Reading David Axelrod’s political memoir, Believer, I came across his description of studies at the University of Chicago, which required all students to study the Greek and Roman classics, from Socrates to Seneca. Reed College, which I attended in the sixties, had adopted Chicago’s Great Ideas program, and so my very first week I was thrown into a world that seemed utterly foreign to someone who had spent the last six years in the film-and-gym culture of L.A.
I couldn’t make sense of the language of the ancient Greeks, which even in translation, sounded archaic and therefore abstruse. And all the writers as well as most of the people (and gods) they wrote about were men, macho men: warriors, conquerors, adventurers….not my kind of men at all. It all seemed like another world, a virtual reality game that had nothing to do with my experience.
Although in a basic sense, I discovered, the Greek experience defined democracy, and since I wanted to become a politician and was majoring in political science, the subject was relevant to my life goals. And Karl Marx’s Das Kapital aside (which reads better in the German, my fetal tongue), democracy is a concept driving modern civilizations (at least some of them).
More than 50 years later, I look at my notes on lectures about Plato and Socrates and Thucydides and wonder what I was thinking and how much of these Great Ideas I had absorbed. My notes, all written in elegant script with shorthand for commonly used words, seem an attempt to grasp a mass of facts by extensive outlining. It’s not obvious that I grasped anything at all until a lecture on Aristotle by the philosopher professor Marvin Levich, whose sentences were so long one sat on the edge of the pews in the chapel where our lectures were held and anticipated a derailment of this train of thought. It never came. All his sentences seemed fully formed, brilliant and conclusive, and the length of his discursions seemed to allow us inside his thought process itself.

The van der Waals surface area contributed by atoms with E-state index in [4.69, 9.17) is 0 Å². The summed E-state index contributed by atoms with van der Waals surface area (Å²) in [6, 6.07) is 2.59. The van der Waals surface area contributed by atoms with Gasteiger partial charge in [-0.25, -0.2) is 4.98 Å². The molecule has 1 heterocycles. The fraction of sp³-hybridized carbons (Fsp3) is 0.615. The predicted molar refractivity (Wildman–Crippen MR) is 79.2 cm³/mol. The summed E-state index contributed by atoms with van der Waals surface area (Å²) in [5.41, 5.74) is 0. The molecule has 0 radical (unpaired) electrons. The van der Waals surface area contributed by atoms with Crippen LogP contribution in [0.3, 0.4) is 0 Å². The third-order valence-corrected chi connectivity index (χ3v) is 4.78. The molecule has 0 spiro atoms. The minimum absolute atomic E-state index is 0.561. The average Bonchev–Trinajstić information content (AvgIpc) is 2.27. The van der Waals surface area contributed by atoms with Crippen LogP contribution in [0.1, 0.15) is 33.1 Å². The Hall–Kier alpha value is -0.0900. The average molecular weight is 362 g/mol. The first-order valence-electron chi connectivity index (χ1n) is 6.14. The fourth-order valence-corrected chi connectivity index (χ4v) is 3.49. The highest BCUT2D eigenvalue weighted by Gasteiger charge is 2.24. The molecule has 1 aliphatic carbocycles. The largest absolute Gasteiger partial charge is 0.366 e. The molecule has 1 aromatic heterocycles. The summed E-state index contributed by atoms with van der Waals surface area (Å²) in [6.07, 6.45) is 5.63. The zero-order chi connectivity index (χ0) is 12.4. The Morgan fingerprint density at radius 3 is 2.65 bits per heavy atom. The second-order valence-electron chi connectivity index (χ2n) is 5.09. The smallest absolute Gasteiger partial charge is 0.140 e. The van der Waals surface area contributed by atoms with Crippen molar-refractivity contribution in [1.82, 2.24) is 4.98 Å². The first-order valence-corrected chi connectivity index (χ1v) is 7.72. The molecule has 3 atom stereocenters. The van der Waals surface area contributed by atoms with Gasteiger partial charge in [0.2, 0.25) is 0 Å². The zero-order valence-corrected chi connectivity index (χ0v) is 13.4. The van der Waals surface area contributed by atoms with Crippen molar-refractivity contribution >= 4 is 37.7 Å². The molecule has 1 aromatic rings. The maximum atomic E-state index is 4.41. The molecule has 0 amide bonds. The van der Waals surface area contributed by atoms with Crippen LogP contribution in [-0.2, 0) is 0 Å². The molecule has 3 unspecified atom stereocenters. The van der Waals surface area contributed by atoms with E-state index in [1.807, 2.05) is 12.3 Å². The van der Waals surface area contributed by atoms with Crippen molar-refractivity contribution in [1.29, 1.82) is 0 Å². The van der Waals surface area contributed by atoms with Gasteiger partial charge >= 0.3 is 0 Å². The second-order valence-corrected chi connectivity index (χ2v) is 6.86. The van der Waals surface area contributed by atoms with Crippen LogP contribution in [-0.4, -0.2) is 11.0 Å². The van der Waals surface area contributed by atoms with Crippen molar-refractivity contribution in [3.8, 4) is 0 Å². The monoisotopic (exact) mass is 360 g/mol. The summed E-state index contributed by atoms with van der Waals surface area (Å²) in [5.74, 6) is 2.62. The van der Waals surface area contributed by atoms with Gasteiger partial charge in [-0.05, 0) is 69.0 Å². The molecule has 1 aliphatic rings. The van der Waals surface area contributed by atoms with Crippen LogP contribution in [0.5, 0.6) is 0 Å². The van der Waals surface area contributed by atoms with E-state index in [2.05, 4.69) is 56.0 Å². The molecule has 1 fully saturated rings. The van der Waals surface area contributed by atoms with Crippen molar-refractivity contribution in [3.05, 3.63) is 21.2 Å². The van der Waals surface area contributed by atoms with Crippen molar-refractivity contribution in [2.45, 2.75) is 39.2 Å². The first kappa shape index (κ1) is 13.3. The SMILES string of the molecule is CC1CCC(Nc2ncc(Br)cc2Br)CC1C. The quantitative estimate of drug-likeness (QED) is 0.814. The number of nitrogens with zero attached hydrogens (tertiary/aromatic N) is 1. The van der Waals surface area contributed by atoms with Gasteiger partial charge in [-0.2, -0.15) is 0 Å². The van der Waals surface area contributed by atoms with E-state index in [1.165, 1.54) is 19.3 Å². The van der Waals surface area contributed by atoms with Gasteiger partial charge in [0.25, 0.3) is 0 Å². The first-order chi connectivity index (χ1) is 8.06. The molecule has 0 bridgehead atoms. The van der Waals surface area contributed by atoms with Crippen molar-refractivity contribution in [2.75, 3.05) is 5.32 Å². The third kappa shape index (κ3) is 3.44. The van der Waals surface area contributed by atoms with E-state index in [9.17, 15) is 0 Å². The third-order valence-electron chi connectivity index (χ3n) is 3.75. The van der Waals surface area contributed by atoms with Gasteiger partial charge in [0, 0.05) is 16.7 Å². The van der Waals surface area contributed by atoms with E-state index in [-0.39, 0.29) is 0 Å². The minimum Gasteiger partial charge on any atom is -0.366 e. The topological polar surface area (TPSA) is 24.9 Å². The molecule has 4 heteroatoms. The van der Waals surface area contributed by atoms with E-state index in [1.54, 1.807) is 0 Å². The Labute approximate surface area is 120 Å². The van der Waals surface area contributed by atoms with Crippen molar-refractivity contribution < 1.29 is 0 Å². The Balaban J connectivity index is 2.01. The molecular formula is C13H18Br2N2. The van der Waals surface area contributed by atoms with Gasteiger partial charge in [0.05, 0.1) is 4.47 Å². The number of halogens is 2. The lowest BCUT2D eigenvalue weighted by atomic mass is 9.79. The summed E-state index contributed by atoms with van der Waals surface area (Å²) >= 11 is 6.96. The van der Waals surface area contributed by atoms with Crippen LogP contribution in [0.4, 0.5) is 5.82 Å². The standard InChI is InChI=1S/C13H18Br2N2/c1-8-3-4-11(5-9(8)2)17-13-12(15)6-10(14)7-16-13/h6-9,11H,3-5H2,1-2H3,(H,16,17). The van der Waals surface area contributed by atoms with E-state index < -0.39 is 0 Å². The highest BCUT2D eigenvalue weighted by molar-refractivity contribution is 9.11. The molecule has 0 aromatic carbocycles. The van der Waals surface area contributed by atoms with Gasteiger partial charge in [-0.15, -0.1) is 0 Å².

Taking Aristotle to heart, he had us compare the function of a knife – to cut – with the function of man – to reason. A good knife cuts well, Levich, argued, but what about a good man?
To say a man’s function is to reason already assigns a value to what his or her function ought to be. Therefore, one who reasons well is a good person, whereas if the function of a person is to be happy, then our definition of a good person has nothing to do with an ability to reason.
Levich’s lectures confirmed what later a client of mine, cognitive linguist and UC Berkeley professor George Lakoff, maintains: framing the question determines the answer. It’s a valuable lesson for politics as well as marketing, which is why philosophy should be part of every college curriculum.